We are practically living in New Orleans these days.
For the past couple months we’ve populated countless hotels (and Airbnb houses) as part of several features we’ve been involved with for Super Bowl game day.
Getting to tell stories that will be featured on Super Bowl sunday on CBS? You know we are all over that!
The largest project we are working on is a 44 minutes feature story set to air a few hours before the actual game itself.
NOTE: Thanks to everyone who tuned in to watch this live. If / when we receive permission to share the recording, we’ll post it here on the blog.
In the meantime, check out this emotional feature that also aired on Superbowl Sunday, which focuses on the Aurora, Colorado theater shooting.
It’s a 44 minute show – that’s nearly half of A Game of Honor – and have shot this all in just a matter of months.
Shooting such a long feature with a limited number production days means we need to be really efficient.
Many people mistake efficiency for “not taking risks” or “being sure to stick to the script” or “doing what is expected.”
But that’s not the Stillmotion way.
Through the course of putting this piece together there’s been several times that we’ve done things in an unconventional way because it fits the story as opposed to what was right or what was expected or what’s been done before.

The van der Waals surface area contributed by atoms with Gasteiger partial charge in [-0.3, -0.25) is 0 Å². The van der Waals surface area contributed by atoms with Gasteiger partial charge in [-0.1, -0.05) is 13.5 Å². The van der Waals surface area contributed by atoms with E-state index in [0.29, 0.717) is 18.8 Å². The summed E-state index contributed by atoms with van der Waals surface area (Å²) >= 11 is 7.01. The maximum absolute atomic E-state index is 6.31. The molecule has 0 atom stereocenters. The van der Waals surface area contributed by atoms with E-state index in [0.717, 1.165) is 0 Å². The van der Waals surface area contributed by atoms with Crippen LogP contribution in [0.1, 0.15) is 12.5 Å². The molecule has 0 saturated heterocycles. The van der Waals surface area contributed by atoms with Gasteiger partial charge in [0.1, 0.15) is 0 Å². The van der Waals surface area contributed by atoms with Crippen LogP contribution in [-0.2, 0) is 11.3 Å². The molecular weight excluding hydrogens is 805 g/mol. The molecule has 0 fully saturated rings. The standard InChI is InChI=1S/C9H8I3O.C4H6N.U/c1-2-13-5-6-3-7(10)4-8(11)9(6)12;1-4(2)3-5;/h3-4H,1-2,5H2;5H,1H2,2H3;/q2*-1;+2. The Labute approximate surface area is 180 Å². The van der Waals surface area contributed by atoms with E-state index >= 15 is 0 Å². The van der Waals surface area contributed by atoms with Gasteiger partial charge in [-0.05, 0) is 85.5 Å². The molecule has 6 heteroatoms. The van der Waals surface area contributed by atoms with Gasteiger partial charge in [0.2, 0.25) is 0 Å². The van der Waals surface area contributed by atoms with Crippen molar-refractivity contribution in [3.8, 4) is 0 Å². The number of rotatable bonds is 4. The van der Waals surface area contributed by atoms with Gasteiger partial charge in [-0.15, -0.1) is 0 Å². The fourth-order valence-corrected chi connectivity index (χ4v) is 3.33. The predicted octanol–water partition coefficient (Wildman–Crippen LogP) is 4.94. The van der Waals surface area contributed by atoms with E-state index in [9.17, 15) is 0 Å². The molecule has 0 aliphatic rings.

You know that scene in the Matrix, where Neo meets the boy that can bend the spoon?
Stay with me…
For Neo, he’s only ever known that a spoon is a spoon. This is how things are. This is how this process is done. This is the “right” way. You see a spoon – and it’s a spoon.
Done and done.
Well, maybe not.
Just like Neo’s similar realization in the Matrix – we feel like the more we shoot – the more we realize that the constraints of the “right way” or “standard process” to approach a shoot or a story are all… b.s.
There is no spoon.
Do what is right for your story.
Do it on your terms.
Our history is full of examples in times where we found a way to tell our story in a regional unique innovative fashion and we threw caution to the win without worrying about the standards and practices already put in place. Developing that ability can be one of the largest assets you can have.
So our feature for this years Super Bowl was no different. There were several times when we threw away the rules – and made choices that we knew put our story first.
Selecting The Camera For The Story…
Our first decision was what we are going to shoot this with.
It’s easy to just go with what is available or what is the “best,” but time and time again we find that putting story first serves us well. In the case of these features that will be aired on Superbowl Sunday on CBS we chose to shoot the majority of them on the Canon C100.
Wait. Stop it right there.
C100 for broadcast?! Blasphemy!
We shot these television features, you know… ones that are to be broadcasted on TV… on a camera that supposedly isn’t spec’d for broadcast. In the industry, that’s a huge no-no.
Let me share why…